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Floating Point Arithmetic

Addition
Subtraction
Multiplication
Division

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Machine Instruction Characteristics

machine instructions - Determines operation of processor


instruction set. - Collection of instructions
Elements of a Machine Instruction
Operation code - Operation to be performed
Source operand reference - inputs for the operation
Result operand reference:
Next instruction reference

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Elements of a Machine Instruction

Source and result operands can be in one of four areas:


Main or virtual memory
Processor register
Immediate
I/O device

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Instruction Representation

Instruction is represented by a sequence of bits


Instruction is divided into fields
Most instruction sets, more than one format is used
During execution, instruction is loaded into IR
Processor extracts data from instructions and perform
operations
use symbolic representations
Opcodes are represented by abbreviations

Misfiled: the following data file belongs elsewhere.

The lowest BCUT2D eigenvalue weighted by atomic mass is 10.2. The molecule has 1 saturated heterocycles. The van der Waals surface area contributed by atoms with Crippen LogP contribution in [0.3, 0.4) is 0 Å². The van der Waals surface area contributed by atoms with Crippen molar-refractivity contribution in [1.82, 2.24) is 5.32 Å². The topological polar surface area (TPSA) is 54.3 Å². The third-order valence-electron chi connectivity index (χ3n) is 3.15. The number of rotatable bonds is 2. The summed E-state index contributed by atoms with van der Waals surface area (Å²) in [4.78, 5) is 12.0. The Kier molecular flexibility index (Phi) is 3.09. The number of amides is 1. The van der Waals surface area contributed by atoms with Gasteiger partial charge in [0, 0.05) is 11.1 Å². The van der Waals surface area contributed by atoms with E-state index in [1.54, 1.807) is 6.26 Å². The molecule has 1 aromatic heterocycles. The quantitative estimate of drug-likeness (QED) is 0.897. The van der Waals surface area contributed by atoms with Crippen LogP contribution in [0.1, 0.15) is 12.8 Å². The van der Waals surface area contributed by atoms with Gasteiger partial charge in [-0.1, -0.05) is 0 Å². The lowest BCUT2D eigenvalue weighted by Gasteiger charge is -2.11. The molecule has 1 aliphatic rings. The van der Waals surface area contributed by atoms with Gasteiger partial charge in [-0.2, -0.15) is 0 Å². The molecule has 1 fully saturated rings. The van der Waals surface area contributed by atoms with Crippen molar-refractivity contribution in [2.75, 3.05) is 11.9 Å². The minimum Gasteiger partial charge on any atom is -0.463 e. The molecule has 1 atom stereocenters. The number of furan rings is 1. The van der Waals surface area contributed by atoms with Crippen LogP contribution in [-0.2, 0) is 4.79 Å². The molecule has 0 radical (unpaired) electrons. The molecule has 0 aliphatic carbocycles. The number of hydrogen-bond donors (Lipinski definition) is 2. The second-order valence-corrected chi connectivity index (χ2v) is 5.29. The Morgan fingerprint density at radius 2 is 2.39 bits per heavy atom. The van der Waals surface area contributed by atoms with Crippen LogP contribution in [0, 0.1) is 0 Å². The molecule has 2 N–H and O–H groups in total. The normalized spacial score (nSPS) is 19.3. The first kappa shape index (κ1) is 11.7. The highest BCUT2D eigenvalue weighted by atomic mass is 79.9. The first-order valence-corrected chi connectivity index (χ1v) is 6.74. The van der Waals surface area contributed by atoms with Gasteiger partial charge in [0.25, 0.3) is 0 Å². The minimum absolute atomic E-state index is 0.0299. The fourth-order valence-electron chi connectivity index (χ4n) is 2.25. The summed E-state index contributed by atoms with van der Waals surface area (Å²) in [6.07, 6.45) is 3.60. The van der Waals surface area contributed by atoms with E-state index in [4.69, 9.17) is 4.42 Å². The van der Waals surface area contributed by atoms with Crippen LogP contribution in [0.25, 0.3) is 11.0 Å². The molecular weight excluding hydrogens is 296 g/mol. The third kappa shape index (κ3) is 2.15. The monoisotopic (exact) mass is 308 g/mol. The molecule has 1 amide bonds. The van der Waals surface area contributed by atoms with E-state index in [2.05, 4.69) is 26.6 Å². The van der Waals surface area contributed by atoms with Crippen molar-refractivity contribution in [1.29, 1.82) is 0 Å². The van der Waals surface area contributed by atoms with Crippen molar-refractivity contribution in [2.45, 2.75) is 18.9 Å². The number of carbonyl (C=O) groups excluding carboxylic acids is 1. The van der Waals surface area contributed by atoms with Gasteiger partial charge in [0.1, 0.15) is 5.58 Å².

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Instruction Types

Categorize instruction types as follows


Data processing
Data storage
Data movement
Control

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Number of Addresses

Maximum number of addresses one might need in an instruction


Arithmetic and logic instructions will require the most operands
Maximum of two addresses to reference source operands
Third address, which defines a destination operand
Address of next instruction

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Number of Addresses

Figure : Program for Y =


Computer Organization & Architecture - Module 1

AB
C +(DxE )

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Number of Addresses

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Instruction Set Design


Fundamental design issues:
Operation repertoire: How many and which operations to
provide
Data types: The various types of data upon which operations
are performed
Instruction format: Instruction length (in bits), number of
addresses, size of various fields, and so on
Registers: Number of processor registers that can be
referenced by instructions, and their use
Addressing:The mode or modes by which the address of an
operand is specified

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Types of Operands

general categories of data are


Address
Numbers
Characters
Logical Data

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Numbers

There is a limit to the magnitude of numbers representable


In the case of floating-point numbers, a limit to their precision
Types of common numerical data in computers:
Binary integer
Binary floating point
Decimal - packed decimal representation for decimal numbers

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Characters

Character code -International Reference Alphabet (IRA)